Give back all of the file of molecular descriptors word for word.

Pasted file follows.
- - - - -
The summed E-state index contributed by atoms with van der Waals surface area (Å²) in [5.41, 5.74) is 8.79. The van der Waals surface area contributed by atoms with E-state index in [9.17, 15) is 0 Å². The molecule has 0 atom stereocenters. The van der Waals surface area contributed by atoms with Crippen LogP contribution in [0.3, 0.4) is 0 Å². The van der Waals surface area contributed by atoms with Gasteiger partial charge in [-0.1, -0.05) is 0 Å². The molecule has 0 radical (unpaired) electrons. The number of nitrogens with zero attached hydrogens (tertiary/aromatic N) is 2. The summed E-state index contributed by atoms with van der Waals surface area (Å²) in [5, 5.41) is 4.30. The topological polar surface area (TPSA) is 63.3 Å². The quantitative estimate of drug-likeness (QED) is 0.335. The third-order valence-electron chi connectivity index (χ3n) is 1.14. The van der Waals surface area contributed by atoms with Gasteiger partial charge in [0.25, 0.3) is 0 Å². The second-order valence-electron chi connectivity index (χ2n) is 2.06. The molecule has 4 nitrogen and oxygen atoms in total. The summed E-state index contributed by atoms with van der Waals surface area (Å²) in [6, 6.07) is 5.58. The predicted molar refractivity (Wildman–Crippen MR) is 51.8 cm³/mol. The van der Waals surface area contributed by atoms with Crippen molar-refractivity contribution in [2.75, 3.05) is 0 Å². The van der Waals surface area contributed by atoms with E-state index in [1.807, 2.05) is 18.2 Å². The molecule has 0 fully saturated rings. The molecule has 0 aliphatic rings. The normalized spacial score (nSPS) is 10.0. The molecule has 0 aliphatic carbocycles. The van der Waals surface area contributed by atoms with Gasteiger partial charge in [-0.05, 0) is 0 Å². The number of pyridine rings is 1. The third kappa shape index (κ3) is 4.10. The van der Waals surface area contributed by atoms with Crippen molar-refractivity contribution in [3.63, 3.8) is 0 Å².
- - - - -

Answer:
The summed E-state index contributed by atoms with van der Waals surface area (Å²) in [5.41, 5.74) is 8.79. The van der Waals surface area contributed by atoms with E-state index in [9.17, 15) is 0 Å². The molecule has 0 atom stereocenters. The van der Waals surface area contributed by atoms with Crippen LogP contribution in [0.3, 0.4) is 0 Å². The van der Waals surface area contributed by atoms with Gasteiger partial charge in [-0.1, -0.05) is 0 Å². The molecule has 0 radical (unpaired) electrons. The number of nitrogens with zero attached hydrogens (tertiary/aromatic N) is 2. The summed E-state index contributed by atoms with van der Waals surface area (Å²) in [5, 5.41) is 4.30. The topological polar surface area (TPSA) is 63.3 Å². The quantitative estimate of drug-likeness (QED) is 0.335. The third-order valence-electron chi connectivity index (χ3n) is 1.14. The van der Waals surface area contributed by atoms with Gasteiger partial charge in [0.25, 0.3) is 0 Å². The second-order valence-electron chi connectivity index (χ2n) is 2.06. The molecule has 4 nitrogen and oxygen atoms in total. The summed E-state index contributed by atoms with van der Waals surface area (Å²) in [6, 6.07) is 5.58. The predicted molar refractivity (Wildman–Crippen MR) is 51.8 cm³/mol. The van der Waals surface area contributed by atoms with Crippen molar-refractivity contribution in [2.75, 3.05) is 0 Å². The van der Waals surface area contributed by atoms with E-state index in [1.807, 2.05) is 18.2 Å². The molecule has 0 fully saturated rings. The molecule has 0 aliphatic rings. The normalized spacial score (nSPS) is 10.0. The molecule has 0 aliphatic carbocycles. The van der Waals surface area contributed by atoms with Gasteiger partial charge in [-0.05, 0) is 0 Å². The number of pyridine rings is 1. The third kappa shape index (κ3) is 4.10. The van der Waals surface area contributed by atoms with Crippen molar-refractivity contribution in [3.63, 3.8) is 0 Å².